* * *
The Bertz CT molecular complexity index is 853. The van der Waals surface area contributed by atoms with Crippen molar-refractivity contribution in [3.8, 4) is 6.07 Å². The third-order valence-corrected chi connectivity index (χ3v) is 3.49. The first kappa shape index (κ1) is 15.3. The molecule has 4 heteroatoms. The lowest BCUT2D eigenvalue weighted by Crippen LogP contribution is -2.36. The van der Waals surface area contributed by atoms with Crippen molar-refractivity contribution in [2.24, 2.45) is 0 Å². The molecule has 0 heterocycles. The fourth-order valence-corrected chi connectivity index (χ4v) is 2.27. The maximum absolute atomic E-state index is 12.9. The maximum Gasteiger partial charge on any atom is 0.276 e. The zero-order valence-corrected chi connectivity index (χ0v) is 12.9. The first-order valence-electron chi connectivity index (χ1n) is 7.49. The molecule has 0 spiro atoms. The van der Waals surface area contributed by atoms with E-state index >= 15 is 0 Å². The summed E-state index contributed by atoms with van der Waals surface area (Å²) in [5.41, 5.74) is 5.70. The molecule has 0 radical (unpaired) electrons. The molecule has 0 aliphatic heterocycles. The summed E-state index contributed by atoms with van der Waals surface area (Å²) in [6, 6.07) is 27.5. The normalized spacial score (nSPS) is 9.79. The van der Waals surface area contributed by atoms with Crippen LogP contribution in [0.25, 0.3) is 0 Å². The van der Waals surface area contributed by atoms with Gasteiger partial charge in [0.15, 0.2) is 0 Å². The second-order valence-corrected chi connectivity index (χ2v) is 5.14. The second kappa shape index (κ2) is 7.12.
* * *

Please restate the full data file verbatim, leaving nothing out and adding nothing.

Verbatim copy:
The Bertz CT molecular complexity index is 853. The van der Waals surface area contributed by atoms with Crippen molar-refractivity contribution in [3.8, 4) is 6.07 Å². The third-order valence-corrected chi connectivity index (χ3v) is 3.49. The first kappa shape index (κ1) is 15.3. The molecule has 4 heteroatoms. The lowest BCUT2D eigenvalue weighted by Crippen LogP contribution is -2.36. The van der Waals surface area contributed by atoms with Crippen molar-refractivity contribution in [2.24, 2.45) is 0 Å². The molecule has 0 heterocycles. The fourth-order valence-corrected chi connectivity index (χ4v) is 2.27. The maximum absolute atomic E-state index is 12.9. The maximum Gasteiger partial charge on any atom is 0.276 e. The zero-order valence-corrected chi connectivity index (χ0v) is 12.9. The first-order valence-electron chi connectivity index (χ1n) is 7.49. The molecule has 0 spiro atoms. The van der Waals surface area contributed by atoms with E-state index >= 15 is 0 Å². The summed E-state index contributed by atoms with van der Waals surface area (Å²) in [5.41, 5.74) is 5.70. The molecule has 0 radical (unpaired) electrons. The molecule has 0 aliphatic heterocycles. The summed E-state index contributed by atoms with van der Waals surface area (Å²) in [6, 6.07) is 27.5. The normalized spacial score (nSPS) is 9.79. The van der Waals surface area contributed by atoms with Crippen LogP contribution in [0.25, 0.3) is 0 Å². The van der Waals surface area contributed by atoms with Gasteiger partial charge in [0.15, 0.2) is 0 Å². The second-order valence-corrected chi connectivity index (χ2v) is 5.14. The second kappa shape index (κ2) is 7.12.